AFRICANGLOBE – Africans, Indians, Chinese, midgets, gays and coloureds were deemed to be Black in terms of the affirmative action policy which is aimed at redressing the economic imbalances of apartheid, President Jacob Zuma said.
“All our policies are informed by our correct appreciation of the racialised history of our country. This is contrary to those who speak about an open society and equal opportunities without first addressing the damaging effects of more than 300 years of deliberate economic exclusion of Black people,” Zuma told the audience at the 124th Annual Mount Edgecombe Easter Festival.
“When we conceptualise policies such as affirmative action, broad-based Black economic empowerment, Employment Equity Act and others, we proceed from the understanding that we need to correct the injustices of the past meted out against Africans, Indians, coloureds and women,” he said.
“We pride ourselves on our track record of non-racialism and in particular the unity of the oppressed. During our struggle for liberation, Indians, coloureds and Africans as Black people shared a common fate. The liberation of one group was inextricably linked to that of the other. In other words, in the context of the struggle for freedom, Indian people just like the coloured people, have always been part of the oppressed Black majority. Let me emphasise that our bias towards the Indian, African and coloured people all of whom are Black is not meant to polarise society but is the most decisive intervention towards redress and social cohesion,” he said.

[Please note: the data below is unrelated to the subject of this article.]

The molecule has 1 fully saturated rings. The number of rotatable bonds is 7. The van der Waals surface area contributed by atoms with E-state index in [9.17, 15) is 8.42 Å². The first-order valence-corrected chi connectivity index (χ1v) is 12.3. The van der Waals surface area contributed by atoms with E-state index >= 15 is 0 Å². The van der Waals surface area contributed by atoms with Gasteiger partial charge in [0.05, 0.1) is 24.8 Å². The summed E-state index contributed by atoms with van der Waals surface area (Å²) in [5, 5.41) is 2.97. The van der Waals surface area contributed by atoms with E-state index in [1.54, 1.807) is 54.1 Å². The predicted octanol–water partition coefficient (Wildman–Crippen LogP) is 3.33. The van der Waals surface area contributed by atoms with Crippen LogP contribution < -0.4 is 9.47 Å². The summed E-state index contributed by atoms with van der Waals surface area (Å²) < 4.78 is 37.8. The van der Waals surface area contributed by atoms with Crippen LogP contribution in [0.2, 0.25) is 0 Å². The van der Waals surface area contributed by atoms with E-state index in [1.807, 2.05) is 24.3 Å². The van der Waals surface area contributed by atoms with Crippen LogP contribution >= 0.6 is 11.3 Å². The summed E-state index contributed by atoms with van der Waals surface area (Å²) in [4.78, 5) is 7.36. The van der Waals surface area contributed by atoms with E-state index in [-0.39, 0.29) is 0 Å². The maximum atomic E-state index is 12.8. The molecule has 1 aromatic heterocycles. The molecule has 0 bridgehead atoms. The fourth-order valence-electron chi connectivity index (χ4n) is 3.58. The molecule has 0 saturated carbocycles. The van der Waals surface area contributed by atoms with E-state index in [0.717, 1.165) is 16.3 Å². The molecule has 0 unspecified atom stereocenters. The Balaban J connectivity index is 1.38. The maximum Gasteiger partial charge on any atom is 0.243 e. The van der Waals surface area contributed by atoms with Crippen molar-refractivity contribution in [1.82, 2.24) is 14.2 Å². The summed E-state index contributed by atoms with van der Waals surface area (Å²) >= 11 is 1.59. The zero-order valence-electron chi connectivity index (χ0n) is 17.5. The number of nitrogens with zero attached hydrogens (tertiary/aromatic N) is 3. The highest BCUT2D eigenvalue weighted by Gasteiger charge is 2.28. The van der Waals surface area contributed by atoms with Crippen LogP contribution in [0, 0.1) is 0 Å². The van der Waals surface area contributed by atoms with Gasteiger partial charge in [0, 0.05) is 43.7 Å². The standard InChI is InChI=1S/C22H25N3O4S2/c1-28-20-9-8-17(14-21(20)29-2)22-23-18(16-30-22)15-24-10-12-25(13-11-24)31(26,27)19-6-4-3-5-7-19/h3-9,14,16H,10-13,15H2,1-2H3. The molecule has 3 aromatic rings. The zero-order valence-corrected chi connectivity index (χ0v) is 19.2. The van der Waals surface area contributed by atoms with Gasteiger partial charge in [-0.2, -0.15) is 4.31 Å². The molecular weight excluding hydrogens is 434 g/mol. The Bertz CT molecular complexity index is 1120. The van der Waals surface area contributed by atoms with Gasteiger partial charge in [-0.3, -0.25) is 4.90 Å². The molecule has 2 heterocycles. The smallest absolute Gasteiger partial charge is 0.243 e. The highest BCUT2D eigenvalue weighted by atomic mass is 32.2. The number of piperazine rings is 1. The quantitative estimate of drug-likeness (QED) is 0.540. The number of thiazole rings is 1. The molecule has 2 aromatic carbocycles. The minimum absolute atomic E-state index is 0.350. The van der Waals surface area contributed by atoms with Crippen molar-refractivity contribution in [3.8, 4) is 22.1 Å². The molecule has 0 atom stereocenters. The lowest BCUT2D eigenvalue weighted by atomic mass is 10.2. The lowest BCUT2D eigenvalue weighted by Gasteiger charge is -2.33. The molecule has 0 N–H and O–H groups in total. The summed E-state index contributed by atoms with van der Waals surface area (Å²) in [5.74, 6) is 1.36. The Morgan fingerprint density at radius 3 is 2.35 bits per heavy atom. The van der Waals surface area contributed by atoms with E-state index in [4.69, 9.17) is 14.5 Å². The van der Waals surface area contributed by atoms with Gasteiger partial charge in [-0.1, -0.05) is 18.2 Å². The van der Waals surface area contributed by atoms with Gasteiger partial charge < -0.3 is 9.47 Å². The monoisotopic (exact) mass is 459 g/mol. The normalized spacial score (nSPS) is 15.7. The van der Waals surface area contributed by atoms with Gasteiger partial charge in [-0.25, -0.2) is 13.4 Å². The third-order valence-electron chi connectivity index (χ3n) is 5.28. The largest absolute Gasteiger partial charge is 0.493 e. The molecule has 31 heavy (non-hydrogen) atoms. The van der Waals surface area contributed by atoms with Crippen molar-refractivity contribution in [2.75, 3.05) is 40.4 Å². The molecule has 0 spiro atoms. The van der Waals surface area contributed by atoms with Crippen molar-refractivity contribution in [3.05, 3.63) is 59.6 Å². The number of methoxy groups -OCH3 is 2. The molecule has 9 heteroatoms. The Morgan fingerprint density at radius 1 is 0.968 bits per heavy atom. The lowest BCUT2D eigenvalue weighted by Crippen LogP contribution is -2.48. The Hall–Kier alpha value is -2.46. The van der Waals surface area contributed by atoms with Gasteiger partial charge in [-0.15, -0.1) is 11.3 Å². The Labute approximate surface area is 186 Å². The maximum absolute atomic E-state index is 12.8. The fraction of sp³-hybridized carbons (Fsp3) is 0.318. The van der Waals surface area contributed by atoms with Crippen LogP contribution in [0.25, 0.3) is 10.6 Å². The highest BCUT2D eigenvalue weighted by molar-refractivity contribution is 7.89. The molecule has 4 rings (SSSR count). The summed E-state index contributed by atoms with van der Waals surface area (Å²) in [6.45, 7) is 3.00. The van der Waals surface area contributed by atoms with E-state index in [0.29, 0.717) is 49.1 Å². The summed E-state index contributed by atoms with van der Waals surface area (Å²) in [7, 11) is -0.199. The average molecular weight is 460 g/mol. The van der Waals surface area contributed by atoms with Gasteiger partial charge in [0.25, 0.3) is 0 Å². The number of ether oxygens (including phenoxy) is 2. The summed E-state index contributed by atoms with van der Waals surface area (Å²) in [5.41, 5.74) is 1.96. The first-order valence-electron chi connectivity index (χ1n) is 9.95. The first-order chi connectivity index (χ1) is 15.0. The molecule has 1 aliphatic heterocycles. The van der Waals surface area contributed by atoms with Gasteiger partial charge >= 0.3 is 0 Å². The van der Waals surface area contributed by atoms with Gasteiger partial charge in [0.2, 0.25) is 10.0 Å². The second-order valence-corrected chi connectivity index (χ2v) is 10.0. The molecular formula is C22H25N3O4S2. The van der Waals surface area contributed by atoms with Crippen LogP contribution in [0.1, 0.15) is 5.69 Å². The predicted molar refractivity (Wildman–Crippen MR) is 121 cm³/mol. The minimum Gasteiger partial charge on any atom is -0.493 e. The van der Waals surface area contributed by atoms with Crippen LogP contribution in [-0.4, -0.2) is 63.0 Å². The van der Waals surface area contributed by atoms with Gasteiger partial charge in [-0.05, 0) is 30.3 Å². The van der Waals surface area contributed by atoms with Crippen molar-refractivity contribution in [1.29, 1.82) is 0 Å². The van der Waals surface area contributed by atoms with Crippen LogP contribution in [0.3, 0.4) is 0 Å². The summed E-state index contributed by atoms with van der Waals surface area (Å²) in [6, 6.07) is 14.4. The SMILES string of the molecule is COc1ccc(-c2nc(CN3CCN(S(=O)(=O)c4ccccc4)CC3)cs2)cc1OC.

He said White compatriots must never feel excluded in the important project of building a non-racial, non-sexist, prosperous and democratic South Africa.
“Working together for the past 20 years, we have managed to educate all our people to value diversity rather than see it as a source of division,” he said.
Zuma said the ANC had succeeded in building a nation with an overarching national identity and which celebrates diverse cultures, religions, sexual orientation, skin colours and ethnic groups.
The address ahead of the Easter long weekend and the coming May 7 elections, also saw Zuma reiterating his message that 20 years into governance, the ANC had a “good story” to tell the nation.
“We have a good story to tell. Our country is a much better place to live in now than it was before 1994. For that we are thankful to millions of South Africans for working with the ANC and its government, to bring about the change and transformation we see today,” he said.
He criticised those who tried to racially divide South Africans.
“Therefore, the Indian community have never been mere auxiliaries in the struggle for freedom as may be suggested by some whose sole intention is to divide the Black majority for political expediency. Since the inception of democracy in 1994, we have implemented policies whose main objectives are to create jobs, eliminate poverty and reduce inequality,” he said.
Zuma said the ANC government would in the next five years relentlessly pursue these policies in order to ensure that the economy truly reflected the demographics of the country.
He said that the ANC was the only organisation capable of correcting the imbalances of the past.
“The ANC is the only movement with the necessary commitment, experience and capacity to resolve this issue in the interest of Black people,” he said.
Zuma said despite progress to ensure economic redress and broad based Black economic empowerment, much more remained to be done as indicated by the recent report released by the Commission for Employment Equity which showed that representation of Black people in top management positions had only grown from 23.7% to 33.2% over the last 10 years.
By: Sarah Evans